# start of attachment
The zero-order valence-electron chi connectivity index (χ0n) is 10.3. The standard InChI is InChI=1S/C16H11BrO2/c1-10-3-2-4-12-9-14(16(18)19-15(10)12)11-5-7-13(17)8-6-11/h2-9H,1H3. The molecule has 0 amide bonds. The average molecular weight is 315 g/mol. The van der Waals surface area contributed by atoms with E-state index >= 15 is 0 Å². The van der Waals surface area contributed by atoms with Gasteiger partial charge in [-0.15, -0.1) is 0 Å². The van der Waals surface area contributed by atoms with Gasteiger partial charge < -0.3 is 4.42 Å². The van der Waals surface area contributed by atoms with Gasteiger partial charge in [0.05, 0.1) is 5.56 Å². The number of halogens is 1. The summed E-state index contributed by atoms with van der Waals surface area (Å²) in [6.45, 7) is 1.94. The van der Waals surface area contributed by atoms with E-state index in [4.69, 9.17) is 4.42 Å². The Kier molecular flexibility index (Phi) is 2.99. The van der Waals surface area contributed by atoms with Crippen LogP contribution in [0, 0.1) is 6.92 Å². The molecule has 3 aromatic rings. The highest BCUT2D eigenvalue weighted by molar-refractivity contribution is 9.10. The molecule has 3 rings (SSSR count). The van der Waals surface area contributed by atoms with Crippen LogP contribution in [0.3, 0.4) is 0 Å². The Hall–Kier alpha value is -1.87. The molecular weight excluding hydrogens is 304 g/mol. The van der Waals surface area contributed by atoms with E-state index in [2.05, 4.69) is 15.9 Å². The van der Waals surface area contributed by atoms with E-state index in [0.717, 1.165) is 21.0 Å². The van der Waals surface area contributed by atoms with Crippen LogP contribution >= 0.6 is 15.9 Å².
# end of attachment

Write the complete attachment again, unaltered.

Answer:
The zero-order valence-electron chi connectivity index (χ0n) is 10.3. The standard InChI is InChI=1S/C16H11BrO2/c1-10-3-2-4-12-9-14(16(18)19-15(10)12)11-5-7-13(17)8-6-11/h2-9H,1H3. The molecule has 0 amide bonds. The average molecular weight is 315 g/mol. The van der Waals surface area contributed by atoms with E-state index >= 15 is 0 Å². The van der Waals surface area contributed by atoms with Gasteiger partial charge in [-0.15, -0.1) is 0 Å². The van der Waals surface area contributed by atoms with Gasteiger partial charge < -0.3 is 4.42 Å². The van der Waals surface area contributed by atoms with Gasteiger partial charge in [0.05, 0.1) is 5.56 Å². The number of halogens is 1. The summed E-state index contributed by atoms with van der Waals surface area (Å²) in [6.45, 7) is 1.94. The van der Waals surface area contributed by atoms with E-state index in [4.69, 9.17) is 4.42 Å². The Kier molecular flexibility index (Phi) is 2.99. The van der Waals surface area contributed by atoms with Crippen LogP contribution in [0, 0.1) is 6.92 Å². The molecule has 3 aromatic rings. The highest BCUT2D eigenvalue weighted by molar-refractivity contribution is 9.10. The molecule has 3 rings (SSSR count). The van der Waals surface area contributed by atoms with Crippen LogP contribution in [0.3, 0.4) is 0 Å². The Hall–Kier alpha value is -1.87. The molecular weight excluding hydrogens is 304 g/mol. The van der Waals surface area contributed by atoms with E-state index in [2.05, 4.69) is 15.9 Å². The van der Waals surface area contributed by atoms with E-state index in [0.717, 1.165) is 21.0 Å². The van der Waals surface area contributed by atoms with Crippen LogP contribution >= 0.6 is 15.9 Å².